There exists a plethora of exercises used to develop hamstring strength in the athlete. However, many of these exercises have never been researched and validated as effective hamstring strength exercises. Most of the exercise selections have been driven by historical strength training methods, strength coach bias, popular exercises shown on social media and ‘bro science’.
The ‘Nordic hamstring exercise’ (NHE – see figure 3) has been a commonly-used hamstring exercise by all types of athletes for the last 18 years when they were popularised in the early 2000s. In fact, a version of the exercise was first described by author and health writer George Herbert Taylor in 1880. In its simplest form the exercise is performed in the following way:
- Start with kneeling on floor/bench/customised NHE device.
- The heels need to be held steady by a partner or a fixed strap to prevent the ankle moving.
- Fold the arms across the chest.
- Keep the hip locked into a neutral position or slight flexion.
- Start to lean forward slowly so that the knees begin to extend.
- Move as far as you can until the sensation you are about to fall.
- Allow yourself to drop to the floor and catch yourself with your hands.
The NHE described above is the classic eccentric-only version. Other versions involve holding an isometric contraction and returning to the start point (eccentric and then concentric). Other versions start in 90 degrees hip flexion and extend all the way out into full knee extension (‘razor Nordics’).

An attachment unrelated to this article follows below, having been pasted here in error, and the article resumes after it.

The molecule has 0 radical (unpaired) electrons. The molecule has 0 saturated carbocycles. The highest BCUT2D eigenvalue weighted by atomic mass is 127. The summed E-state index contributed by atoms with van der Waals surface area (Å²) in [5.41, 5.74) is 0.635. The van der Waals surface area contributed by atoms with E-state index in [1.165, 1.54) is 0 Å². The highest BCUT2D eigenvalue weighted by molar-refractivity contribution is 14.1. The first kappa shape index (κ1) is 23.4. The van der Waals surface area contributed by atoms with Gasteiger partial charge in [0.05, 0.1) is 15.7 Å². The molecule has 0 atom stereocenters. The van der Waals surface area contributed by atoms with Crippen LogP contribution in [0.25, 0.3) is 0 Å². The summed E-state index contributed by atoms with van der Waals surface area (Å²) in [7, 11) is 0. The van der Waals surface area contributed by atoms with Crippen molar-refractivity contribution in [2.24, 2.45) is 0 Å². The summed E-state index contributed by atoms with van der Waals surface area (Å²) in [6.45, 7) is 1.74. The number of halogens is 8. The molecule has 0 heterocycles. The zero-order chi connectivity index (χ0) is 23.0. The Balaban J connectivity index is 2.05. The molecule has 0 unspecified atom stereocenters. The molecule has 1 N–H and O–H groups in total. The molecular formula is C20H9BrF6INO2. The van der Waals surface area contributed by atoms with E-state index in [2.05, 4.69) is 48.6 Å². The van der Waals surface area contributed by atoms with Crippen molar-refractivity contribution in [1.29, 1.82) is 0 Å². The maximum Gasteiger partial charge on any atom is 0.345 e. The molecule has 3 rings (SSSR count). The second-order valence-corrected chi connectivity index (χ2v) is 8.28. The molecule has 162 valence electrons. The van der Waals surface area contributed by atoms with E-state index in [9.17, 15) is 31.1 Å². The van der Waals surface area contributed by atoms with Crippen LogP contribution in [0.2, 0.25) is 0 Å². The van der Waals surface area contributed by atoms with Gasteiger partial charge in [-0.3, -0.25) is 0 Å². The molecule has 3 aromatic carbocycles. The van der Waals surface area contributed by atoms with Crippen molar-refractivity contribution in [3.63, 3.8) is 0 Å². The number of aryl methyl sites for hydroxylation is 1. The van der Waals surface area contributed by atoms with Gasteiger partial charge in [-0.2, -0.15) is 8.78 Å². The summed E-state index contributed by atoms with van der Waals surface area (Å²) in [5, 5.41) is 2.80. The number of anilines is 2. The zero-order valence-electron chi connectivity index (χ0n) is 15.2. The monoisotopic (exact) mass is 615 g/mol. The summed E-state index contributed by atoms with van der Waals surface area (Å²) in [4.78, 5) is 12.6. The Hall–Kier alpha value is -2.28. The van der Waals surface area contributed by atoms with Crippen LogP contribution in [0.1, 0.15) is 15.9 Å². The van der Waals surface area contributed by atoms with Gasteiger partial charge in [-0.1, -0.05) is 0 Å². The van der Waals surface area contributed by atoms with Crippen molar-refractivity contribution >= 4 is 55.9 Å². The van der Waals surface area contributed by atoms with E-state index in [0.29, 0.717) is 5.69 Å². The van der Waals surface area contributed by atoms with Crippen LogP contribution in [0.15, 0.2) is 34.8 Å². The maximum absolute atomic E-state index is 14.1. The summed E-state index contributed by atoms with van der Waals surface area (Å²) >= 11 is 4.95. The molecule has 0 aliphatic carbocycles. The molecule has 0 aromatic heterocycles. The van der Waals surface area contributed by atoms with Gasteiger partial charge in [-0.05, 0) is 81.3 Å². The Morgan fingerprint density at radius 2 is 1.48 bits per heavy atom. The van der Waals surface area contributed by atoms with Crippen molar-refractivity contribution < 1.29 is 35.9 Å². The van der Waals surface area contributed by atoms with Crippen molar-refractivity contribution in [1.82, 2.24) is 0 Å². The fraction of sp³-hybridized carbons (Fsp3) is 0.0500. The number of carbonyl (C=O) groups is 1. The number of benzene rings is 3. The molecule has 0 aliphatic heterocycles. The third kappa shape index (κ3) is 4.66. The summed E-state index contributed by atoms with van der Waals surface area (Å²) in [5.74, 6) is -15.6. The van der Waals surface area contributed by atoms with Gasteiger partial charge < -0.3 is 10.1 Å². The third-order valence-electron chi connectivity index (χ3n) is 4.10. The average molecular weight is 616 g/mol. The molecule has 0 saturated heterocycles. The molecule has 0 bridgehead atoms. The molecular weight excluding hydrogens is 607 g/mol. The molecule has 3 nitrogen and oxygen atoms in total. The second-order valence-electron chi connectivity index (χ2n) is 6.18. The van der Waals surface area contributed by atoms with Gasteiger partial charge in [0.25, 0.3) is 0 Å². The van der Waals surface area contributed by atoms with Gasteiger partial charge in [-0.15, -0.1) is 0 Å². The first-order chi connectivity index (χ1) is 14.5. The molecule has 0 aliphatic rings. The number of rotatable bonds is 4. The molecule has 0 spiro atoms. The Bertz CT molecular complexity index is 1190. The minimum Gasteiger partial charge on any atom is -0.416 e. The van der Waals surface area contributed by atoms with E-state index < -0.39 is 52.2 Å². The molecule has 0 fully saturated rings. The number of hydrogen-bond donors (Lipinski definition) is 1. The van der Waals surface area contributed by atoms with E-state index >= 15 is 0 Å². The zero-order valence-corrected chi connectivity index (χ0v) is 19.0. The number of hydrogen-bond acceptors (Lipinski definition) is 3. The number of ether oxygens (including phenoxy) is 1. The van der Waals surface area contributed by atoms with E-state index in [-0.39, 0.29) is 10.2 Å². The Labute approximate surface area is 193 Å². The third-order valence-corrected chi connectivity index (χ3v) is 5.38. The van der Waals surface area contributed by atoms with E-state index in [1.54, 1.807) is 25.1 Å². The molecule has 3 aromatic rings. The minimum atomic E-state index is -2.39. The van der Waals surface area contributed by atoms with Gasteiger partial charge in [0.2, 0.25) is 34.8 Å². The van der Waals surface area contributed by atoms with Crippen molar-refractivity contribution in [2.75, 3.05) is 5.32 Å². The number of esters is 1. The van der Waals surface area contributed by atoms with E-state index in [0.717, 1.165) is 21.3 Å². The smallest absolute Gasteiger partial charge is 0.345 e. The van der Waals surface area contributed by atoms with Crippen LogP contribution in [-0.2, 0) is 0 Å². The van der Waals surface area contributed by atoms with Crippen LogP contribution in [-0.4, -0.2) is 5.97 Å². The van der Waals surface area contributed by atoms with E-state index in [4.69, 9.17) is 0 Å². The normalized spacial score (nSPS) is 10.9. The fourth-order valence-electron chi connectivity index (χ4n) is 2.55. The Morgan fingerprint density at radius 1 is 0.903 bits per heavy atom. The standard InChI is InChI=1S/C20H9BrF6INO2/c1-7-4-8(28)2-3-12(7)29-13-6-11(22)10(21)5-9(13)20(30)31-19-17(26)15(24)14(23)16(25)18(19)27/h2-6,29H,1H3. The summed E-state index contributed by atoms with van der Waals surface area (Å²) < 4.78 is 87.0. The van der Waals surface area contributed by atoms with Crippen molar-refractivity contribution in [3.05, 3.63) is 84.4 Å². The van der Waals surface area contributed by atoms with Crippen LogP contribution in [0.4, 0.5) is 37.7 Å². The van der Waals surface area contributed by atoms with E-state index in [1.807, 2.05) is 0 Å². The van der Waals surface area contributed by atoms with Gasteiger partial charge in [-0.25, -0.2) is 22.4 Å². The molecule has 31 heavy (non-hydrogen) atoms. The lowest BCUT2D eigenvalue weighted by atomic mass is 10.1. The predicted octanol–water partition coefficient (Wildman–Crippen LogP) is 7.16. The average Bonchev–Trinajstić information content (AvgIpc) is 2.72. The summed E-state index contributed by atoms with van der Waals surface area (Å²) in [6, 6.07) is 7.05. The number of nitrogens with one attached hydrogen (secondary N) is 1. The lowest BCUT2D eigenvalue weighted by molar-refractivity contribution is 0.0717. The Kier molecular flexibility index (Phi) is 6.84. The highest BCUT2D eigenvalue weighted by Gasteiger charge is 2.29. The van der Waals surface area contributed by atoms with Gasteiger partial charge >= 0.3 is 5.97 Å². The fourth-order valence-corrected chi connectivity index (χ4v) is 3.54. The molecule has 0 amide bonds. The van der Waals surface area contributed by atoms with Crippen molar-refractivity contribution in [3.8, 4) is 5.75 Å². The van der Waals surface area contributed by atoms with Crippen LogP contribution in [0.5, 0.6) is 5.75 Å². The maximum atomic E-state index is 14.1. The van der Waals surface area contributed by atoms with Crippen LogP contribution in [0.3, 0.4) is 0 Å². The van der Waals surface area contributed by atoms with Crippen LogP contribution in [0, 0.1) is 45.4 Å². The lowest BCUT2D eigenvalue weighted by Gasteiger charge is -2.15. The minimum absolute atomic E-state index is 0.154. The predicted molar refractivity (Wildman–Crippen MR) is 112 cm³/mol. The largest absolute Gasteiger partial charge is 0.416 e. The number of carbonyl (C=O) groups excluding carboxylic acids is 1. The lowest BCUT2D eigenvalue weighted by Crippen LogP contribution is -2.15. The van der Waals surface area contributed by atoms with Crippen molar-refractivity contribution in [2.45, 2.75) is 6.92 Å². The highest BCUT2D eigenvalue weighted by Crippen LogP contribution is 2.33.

The NHE has polarised strength and conditioning coaches and physiotherapists; some claim that it is the best exercise for reducing hamstring injuries, while others claim that it is non-specific as it is essentially a knee dominant movement. It is also claimed that due to its eccentric nature, it induces so much muscle damage and delayed onset muscle soreness (DOMS) that many coaches and athletes do not like to use them in season due to the potential for muscle soreness.
However, the NHE has been shown to be effective in both increasing eccentric knee flexor strength(18)and significantly reducing hamstring injuries in football players(19-23)and Rugby Union players(24). Furthermore, it has been found that re-injuries in the hamstring were reduced by 85% in a group that performed the NHE program as part of the rehabilitation program(19). This idea can be extrapolated to all running-based sports.